PostHeaderIcon Karen Knotts: The Dad I Didn’t Know

Karen Knotts went to USC where she learned her craft from Emmy Award winning director Alex Siegal. She did Equity regional theatre across the country. Roles included a prostitute in “Norman is that You?” and a prude in “Mind with the Dirty Man.” Karen’s first TV break was a miniseries starring George Peppard entitled “One of Our Own”. She played a hippy hitchhiker. The part required her to recite limmericks while “smoking pot” while holding a guitar, then throw herself through the car’s windshield. Television roles followed, in “Return to Mayberry” she played a former highschool beauty queen, and in “Vice Academy” a demented prison guard. Karen did well in sitcoms, even being directed by the colorful Carroll O’Connor. Recently, Karen starred in “An Occurrence at Black Canyon,” playing a sexually frustrated artist in 17th century France. Upcoming is Sy Rosen’s “Speed Dating.” Other fun credits are “Twinkles and Friends” (a TV pilot for kids), “Out of the Shadows” (a documentary about illiteracy) and the stage farce “Lend Me A Tenor” in which she won an ADA Actor’s award for Lonnie Chapman’s Group Rep Theatre (GRT).

The Dad I Didn’t Know

When Dad was a boy, there were hard times at home. The family was poor, his father was sick and couldn’t work, and his mother worried every week about how she was going to pay rent. But when he got to high school, everything changed. Dad’s personality which had previously been shy and withdrawn, suddenly exploded. He often said this was one of the best times of his life.

He became a very known and popular personality on campus. His humor was emerging. He ran for, and got elected to class president, and he wrote a column for the school paper called ‘Dots and Dashes by Knotts.’ It was full of fun little tidbits (and humor of course) about other students and high school happenings.

Another great thing that happened was the beginning of a deep and lasting friendship with another popular boy, Jarvey Eldred. Jarvey came from a wealthy family who lived on the ‘other’ side of the tracks. He was handsome, fun, and a great dancer. Jarvey often borrowed the family car and the guys would go out on double dates together. All the girls in their class wanted to date them.

Don and Jarvey developed a song and dance act which they performed at school functions. Later, another boy was added make it a trio, Ritchie Ferrara. Ritchie was an awesome musician, he played banjo, so now they had even more booking appeal. Both Ritchie and Jarvey were dad’s life long friends.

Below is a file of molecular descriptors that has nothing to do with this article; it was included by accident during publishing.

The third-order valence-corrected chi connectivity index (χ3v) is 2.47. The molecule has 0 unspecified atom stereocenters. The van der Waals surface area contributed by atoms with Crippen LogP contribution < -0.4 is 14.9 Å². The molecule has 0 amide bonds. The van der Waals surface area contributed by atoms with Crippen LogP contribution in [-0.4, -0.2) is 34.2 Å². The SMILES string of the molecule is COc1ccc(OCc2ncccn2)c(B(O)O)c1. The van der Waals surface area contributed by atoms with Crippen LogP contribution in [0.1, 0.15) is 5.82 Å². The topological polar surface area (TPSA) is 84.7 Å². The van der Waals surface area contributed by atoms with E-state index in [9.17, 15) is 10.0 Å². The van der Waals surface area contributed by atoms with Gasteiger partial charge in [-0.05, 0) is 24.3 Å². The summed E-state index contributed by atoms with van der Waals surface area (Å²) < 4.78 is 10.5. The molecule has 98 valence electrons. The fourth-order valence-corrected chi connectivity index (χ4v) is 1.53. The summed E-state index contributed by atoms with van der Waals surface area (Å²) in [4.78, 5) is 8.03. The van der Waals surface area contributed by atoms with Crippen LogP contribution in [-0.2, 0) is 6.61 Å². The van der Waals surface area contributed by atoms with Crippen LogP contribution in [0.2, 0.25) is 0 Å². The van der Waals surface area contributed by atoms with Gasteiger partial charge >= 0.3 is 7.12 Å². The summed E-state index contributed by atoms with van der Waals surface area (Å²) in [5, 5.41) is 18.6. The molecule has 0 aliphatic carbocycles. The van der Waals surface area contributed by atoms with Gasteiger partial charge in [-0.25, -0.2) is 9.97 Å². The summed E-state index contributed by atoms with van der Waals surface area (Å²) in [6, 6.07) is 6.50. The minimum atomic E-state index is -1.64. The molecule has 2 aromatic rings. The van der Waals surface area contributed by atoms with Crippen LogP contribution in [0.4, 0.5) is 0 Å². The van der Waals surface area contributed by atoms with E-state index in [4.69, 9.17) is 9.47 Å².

Years later when Dad was hot as a performer on ‘Man on the Street’ (a sketch from ‘The Steve Allen Tonight Show’), he was invited to perform in Cuba (I’m not sure what show, I think it was a variety show). He went down there and immediately got sick, among other things he had a terrible stomach ache. Everyone was afraid that he would have to cancel his appearance. He called Ritchie, who by this time was a doctor. Ritchie immediately flew down. After his examination, he privately diagnosed the case as stage fright. So he went to the store, bought groceries, came back and proceeded to cook a huge Italian spaghetti dinner.

Dad was perplexed, he couldn’t understand the treatment. Then Ritchie started telling stories and they got to laughing, piling in the food, drinking wine, and next thing you know, that stomach ache had vanished! Dad went on to perform on the show. They did things like that many times for each other over the years, and Dad regularly flew out to visit Jarvey in West Virginia. To this day Ritchie still plays a mean banjo.


*     *     *

Of course, we’ll always remember

5 Responses to “Karen Knotts: The Dad I Didn’t Know”

  • Dave Swords says:

    “Dots and dashes by Knotts?” I thought it was “Pickups and Splashes from Floor and Pool.”

    (TAGS fans will understand.) :)

  • I had the pleasure of seeing Karen’s one-woman show a couple of years ago in which she talks about her father and her childhood. She had many slides showing Don growing up and his early years in showbiz. She now works as a librarian at the Los Angeles Library.

  • I still miss that show. Don Knotts was hilarious, Andy so loveable and wise, Aunt Bea so sweet and fussy, and Opie, adorable!

    Your dad was one of a kind.

    Nancy G. West

  • I loved Don Knotts! I often compare my singing to Barney Fife’s. So glad that Don actually had a really good voice.

  • Molly Weston says:

    I remember Andy Griffith, on the Merv Griffith Show, saying about his show, “I was supposed to be the funny one, but….” It was obvious that he was sincere in his admiration for Don Knotts’ humor and abilities.

    And, Nancy G. West, next time you’re in North Carolina, check the TV listings: We’re still seeing reruns of The Andy Griffith Show! (And Matlock, too.)

Hot New Release!
Hot New Release!
Visit This Blog!
Hot New Release!
Hot New Release!
Hot New Release!
Buy This Book!
Web Hosts